{As a side note, you’ll more likely find it in a “health food store” than a typical grocery store–for my local friends, I found it at Sprouts–but for only $5 for a 10oz package {which meant 4 meals for us!}, it might be worth it to find your nearest health food store and try it out.  Also, this item is in the refrigerated section, I found it around the vegan cheeses and tofu hot dogs.}

jackfruit stir fry 1

jackfruit stir fry 3

I decided to go with the Sesame-Ginger Jackfruit, and paired it with rice noodles and veggies for a delish stir fry.  I wasn’t sure how strong the already-sesame-ginger-flavored jackfruit would taste, and I didn’t want to overpower it with other flavors and seasonings, so I treated the veggies very minimally, just sautéed with olive oil, salt and pepper.  Feel free to make a stir fry with whatever veggies you have on hand; I sautéed broccoli, orange pepper, carrot, snow peas, and stirred the jackfruit, chopped cilantro and sliced green onion into the cooked, warm rice noodles.  Garnish with sliced cucumbers, and you have a happy bowl, happy belly.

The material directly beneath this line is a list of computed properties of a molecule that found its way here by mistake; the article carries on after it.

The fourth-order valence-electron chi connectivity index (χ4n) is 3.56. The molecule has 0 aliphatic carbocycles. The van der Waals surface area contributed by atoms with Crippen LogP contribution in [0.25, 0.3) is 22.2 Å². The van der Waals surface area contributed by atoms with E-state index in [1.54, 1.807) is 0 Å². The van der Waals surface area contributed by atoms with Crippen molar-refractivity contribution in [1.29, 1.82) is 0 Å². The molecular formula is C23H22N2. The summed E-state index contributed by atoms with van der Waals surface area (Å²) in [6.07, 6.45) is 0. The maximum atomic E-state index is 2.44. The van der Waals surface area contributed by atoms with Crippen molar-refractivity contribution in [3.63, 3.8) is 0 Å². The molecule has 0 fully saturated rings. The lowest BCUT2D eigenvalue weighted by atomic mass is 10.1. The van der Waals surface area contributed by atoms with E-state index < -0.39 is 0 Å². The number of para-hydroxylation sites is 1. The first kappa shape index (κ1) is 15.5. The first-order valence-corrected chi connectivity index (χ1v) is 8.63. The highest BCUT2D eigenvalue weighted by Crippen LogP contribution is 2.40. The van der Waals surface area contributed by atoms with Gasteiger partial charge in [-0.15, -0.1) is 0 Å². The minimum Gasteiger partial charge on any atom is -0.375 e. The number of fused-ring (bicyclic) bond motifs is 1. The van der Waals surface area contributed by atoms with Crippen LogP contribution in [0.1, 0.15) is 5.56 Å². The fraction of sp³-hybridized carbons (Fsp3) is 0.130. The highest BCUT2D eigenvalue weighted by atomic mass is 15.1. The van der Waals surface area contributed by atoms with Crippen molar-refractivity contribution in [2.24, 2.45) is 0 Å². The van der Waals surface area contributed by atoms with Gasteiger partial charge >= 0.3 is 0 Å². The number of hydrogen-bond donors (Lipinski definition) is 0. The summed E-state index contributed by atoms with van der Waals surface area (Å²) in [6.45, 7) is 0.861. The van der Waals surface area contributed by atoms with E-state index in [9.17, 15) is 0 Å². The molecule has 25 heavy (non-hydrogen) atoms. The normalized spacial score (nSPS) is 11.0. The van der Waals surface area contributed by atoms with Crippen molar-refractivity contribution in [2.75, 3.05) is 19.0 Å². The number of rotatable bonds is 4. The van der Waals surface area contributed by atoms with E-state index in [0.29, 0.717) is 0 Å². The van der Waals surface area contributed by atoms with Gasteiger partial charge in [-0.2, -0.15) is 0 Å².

jackfruit stir fry 2


I am definitely going back for more jackfruit!  I loved my experience–it was sweet, flavored and seasoned just right, and it worked perfectly with the veggies–it wasn’t too heavy, like meat can be, it wasn’t stringy, and didn’t get caught in my teeth.  This was the most melt-in-your-mouth stir fry I’ve had!  Thanks, Jackfruit Company!

Mushrooms and Fungal Growths